September 19, 2011
Vol. 18, No.2
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Proud of Our Ancestry

Finland shows its colors.

The Parade of Nations is one our favorite traditions, and it's been around for nearly a quarter century. People representing all the different nations at Tech come out for a march from Hancock to Houghton, with dancing, music, and floats, and it ends with a food festival (and more dancing) at the Dee Stadium.

I remember one of the first Parade of Nations. It was cold, rainy, windy, and miserable. But the marchers and spectators (mostly) persevered.

It reminded me of my ancestors and how they survived the Keweenaw in the tough, old days.

My mom's family came from Cornwall (through Pennsylvania), and grandpa worked in the local mines before finishing his career at Michigan Tech in the old power plant on the waterfront. Grandma brought the original pasty recipe from Redruth, Cornwall, and I've never tasted one better, although my mom's were close.

On my dad's side, they came from near Oulu, Finland, and he and more than one son worked in local mines, too. They also fit a huge family in a small house in Baltic, and I wonder how they made ends meet. They brought that great, confusing language with them. I remember visiting their home when I was a kid, and I would hear more Finnish than English.

So, I salute the Finland gang when they pass. And I'm not alone. They have many supporters in the crowd, and all the nations get applause along the way.

Everyone, it seems, realizes that we all came from somewhere else, and we are happy we got here. Some of us even get to stay here!


The Colorologist

"Cold, wet weather will speed things up."

I thought the rain would slow things down.

"Who's the expert here? Lots of apples and acorns falling, too."

What does that mean.

"Long, tough winter."

And the colors?

"Eighteen and a half percent turned."

You guaranteeing that winter prediction?

"As sure as the rivers run down to the lake."


Dennis '92, '09

At Tech

Michigan Tech Climbs in US News Rankings

Michigan Tech is listed among the top universities in the nation in US News & World Report’s 2012 edition of “Best Colleges.” Now ranked 115, Michigan Tech continues its climb on the list, a spot it shares with Washington State University, Howard University in Washington, DC, and the University of St. Thomas in Minnesota. More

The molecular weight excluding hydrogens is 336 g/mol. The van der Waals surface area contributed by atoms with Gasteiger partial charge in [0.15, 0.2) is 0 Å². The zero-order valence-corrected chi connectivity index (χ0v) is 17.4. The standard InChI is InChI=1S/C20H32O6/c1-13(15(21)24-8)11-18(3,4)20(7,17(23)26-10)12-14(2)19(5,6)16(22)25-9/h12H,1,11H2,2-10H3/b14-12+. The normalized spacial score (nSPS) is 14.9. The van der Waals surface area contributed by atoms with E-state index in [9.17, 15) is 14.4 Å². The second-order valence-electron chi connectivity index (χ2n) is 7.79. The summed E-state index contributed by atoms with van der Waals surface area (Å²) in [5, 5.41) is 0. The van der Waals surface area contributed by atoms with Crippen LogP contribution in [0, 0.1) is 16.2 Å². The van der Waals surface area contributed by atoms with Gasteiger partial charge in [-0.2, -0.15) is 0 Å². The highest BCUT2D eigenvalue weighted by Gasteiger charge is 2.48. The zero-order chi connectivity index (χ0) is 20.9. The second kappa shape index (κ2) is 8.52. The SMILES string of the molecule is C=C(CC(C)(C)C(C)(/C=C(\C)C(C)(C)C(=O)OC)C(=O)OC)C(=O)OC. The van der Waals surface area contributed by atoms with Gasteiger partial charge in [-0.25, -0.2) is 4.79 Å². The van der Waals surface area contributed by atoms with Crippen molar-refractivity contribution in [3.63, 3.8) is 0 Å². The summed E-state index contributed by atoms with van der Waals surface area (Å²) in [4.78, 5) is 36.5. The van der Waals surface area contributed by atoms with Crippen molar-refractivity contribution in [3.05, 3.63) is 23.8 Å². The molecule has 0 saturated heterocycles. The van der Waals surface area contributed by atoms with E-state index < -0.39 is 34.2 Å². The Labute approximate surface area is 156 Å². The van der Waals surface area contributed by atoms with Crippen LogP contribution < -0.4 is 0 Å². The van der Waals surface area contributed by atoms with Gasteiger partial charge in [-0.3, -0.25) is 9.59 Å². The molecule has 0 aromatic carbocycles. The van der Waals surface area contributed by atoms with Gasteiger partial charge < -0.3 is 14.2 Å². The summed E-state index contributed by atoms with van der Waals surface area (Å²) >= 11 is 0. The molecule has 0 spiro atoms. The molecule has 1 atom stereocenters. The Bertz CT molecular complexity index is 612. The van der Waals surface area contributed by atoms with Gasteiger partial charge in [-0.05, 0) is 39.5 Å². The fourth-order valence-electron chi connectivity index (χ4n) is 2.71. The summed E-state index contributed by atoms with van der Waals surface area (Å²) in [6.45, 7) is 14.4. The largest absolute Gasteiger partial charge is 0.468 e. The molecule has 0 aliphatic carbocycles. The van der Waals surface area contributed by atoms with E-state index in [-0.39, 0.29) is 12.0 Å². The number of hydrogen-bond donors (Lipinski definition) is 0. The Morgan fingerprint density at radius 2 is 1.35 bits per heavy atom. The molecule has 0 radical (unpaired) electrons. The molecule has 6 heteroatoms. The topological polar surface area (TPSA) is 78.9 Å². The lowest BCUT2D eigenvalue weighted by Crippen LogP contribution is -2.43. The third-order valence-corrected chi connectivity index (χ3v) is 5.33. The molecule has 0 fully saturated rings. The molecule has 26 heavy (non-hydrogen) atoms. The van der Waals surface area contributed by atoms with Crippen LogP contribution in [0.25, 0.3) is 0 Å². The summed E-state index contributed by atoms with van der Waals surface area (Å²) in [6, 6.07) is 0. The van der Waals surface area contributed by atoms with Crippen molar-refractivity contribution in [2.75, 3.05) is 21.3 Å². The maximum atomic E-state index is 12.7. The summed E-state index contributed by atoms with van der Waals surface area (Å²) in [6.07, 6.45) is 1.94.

Michigan Tech Enrollment Increases to More Than 7,000

With well over 7,000 students, enrollment at Michigan Technological University is at its second-highest point since 1983. Data reported to the State Budget Office Wednesday, Sept. 7, show total enrollment at 7,031, a 1 percent increase over fall 2010’s official figure of 6,976. More

Keeping Kids Safer in the Car: Blocking the Buckle

buckle blocker
A babysitter was watching a pair of siblings who—surprise—were acting up in the backseat of a car. “They would undo each other’s seat belts,” the sitter told Collin Veele, a mechanical engineering major at Michigan Technological University. Veele conferred with Alex Cotton, a mechanical engineering and economics major. “We took it from there,” Cotton says. More

Alumni Around the World

Homecoming is Coming—October 7–8!

There are many unique traditions at Michigan Tech and Homecoming is one of the best! Your Michigan Tech Alumni Association is hosting special Alumni Homecoming events for alumni and friends.

Reconnect with your Tech friends for a fun filled weekend and enjoy watching the

• Cardboard Boat Races
• Tech Football VIP Tailgate*
• Husky Hockey Box Suite*
• 3rd annual Alumni Broomball Invitational*

MacInnes Ice ArenaCheck-in at the Downtowner and receive your free alumni gift.

*Limited space available

Whether you want to participate and relive your student days, or just watch the action, you don't want to miss Homecoming 2011!

WHEN: Friday and Saturday, October 7-8
WHERE: Houghton

For a full list of events and to register please visit
or call 877-688-2586

Make a Difference Day—October 22!

Make a Difference Day is the most encompassing national day of helping others - a celebration of neighbors helping neighbors. Everyone can participate.

maddMichigan Tech students have been participating in Make a Difference Day for many years.  Last year over sixty alumni from nine chapters throughout the nation joined more than 500 (on campus) students in this national day of helping others.

This year it's time for you to participate with fellow Huskies in your own communities throughout the world.

Most events are expected to last for a couple hours in the morning and encourage all ages and family members to participate. Each volunteer will receive a special Husky t-shirt.

What will you be doing on Make a Difference Day?

Please visit to register your event or sign-up to volunteer.

West Michigan K-Day

west MI
The cool sunny evening of the West Michigan K-Day at Brewer Park in Kent County had us all feeling a bit like we were back in the Keweenaw! Our Schmohz host Chas Thompson provided samples of craft micro-brew plus draft root beer in addition to being the grill master of the evening. The event was attended by a diverse group of retired and recent alumni from 3 counties.

We had a chance to reminisce about previous K-days and computers from 1963 to 2009! We have come a long way from Fortran and punch cards! Many of the "older" alumni have children who are attending or who have attended Tech. Many in the group said they were looking forward to attend the Tech/ GVSU Tailgate party in Allendale on Oct. 29.